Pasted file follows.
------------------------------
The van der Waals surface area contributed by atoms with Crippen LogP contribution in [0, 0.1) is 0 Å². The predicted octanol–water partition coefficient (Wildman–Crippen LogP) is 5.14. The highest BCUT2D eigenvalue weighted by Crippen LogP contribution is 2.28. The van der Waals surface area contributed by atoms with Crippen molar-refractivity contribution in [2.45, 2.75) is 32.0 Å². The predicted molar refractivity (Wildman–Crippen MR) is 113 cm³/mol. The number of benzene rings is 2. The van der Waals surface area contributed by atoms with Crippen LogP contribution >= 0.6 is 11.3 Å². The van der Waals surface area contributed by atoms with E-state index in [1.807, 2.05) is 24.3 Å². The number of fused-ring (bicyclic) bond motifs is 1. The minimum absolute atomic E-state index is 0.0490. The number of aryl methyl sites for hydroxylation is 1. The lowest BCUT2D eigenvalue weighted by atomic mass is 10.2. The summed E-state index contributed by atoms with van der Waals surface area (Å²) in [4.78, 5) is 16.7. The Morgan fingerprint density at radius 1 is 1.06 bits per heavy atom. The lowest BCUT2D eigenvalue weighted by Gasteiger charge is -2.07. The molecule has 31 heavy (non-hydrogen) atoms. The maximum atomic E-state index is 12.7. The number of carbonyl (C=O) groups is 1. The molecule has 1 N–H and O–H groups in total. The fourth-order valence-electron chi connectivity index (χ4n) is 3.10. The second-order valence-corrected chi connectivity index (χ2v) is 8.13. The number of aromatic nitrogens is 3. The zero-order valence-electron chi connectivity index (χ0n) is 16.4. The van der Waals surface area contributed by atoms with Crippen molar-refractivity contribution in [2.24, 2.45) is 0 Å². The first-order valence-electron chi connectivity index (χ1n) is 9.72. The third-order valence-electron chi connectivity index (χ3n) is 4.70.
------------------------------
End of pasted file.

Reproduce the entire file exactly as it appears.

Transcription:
The van der Waals surface area contributed by atoms with Crippen LogP contribution in [0, 0.1) is 0 Å². The predicted octanol–water partition coefficient (Wildman–Crippen LogP) is 5.14. The highest BCUT2D eigenvalue weighted by Crippen LogP contribution is 2.28. The van der Waals surface area contributed by atoms with Crippen molar-refractivity contribution in [2.45, 2.75) is 32.0 Å². The predicted molar refractivity (Wildman–Crippen MR) is 113 cm³/mol. The number of benzene rings is 2. The van der Waals surface area contributed by atoms with Crippen LogP contribution >= 0.6 is 11.3 Å². The van der Waals surface area contributed by atoms with E-state index in [1.807, 2.05) is 24.3 Å². The number of fused-ring (bicyclic) bond motifs is 1. The minimum absolute atomic E-state index is 0.0490. The number of aryl methyl sites for hydroxylation is 1. The lowest BCUT2D eigenvalue weighted by atomic mass is 10.2. The summed E-state index contributed by atoms with van der Waals surface area (Å²) in [4.78, 5) is 16.7. The Morgan fingerprint density at radius 1 is 1.06 bits per heavy atom. The lowest BCUT2D eigenvalue weighted by Gasteiger charge is -2.07. The molecule has 31 heavy (non-hydrogen) atoms. The maximum atomic E-state index is 12.7. The number of carbonyl (C=O) groups is 1. The molecule has 1 N–H and O–H groups in total. The fourth-order valence-electron chi connectivity index (χ4n) is 3.10. The second-order valence-corrected chi connectivity index (χ2v) is 8.13. The number of aromatic nitrogens is 3. The zero-order valence-electron chi connectivity index (χ0n) is 16.4. The van der Waals surface area contributed by atoms with Crippen molar-refractivity contribution in [2.24, 2.45) is 0 Å². The first-order valence-electron chi connectivity index (χ1n) is 9.72. The third-order valence-electron chi connectivity index (χ3n) is 4.70.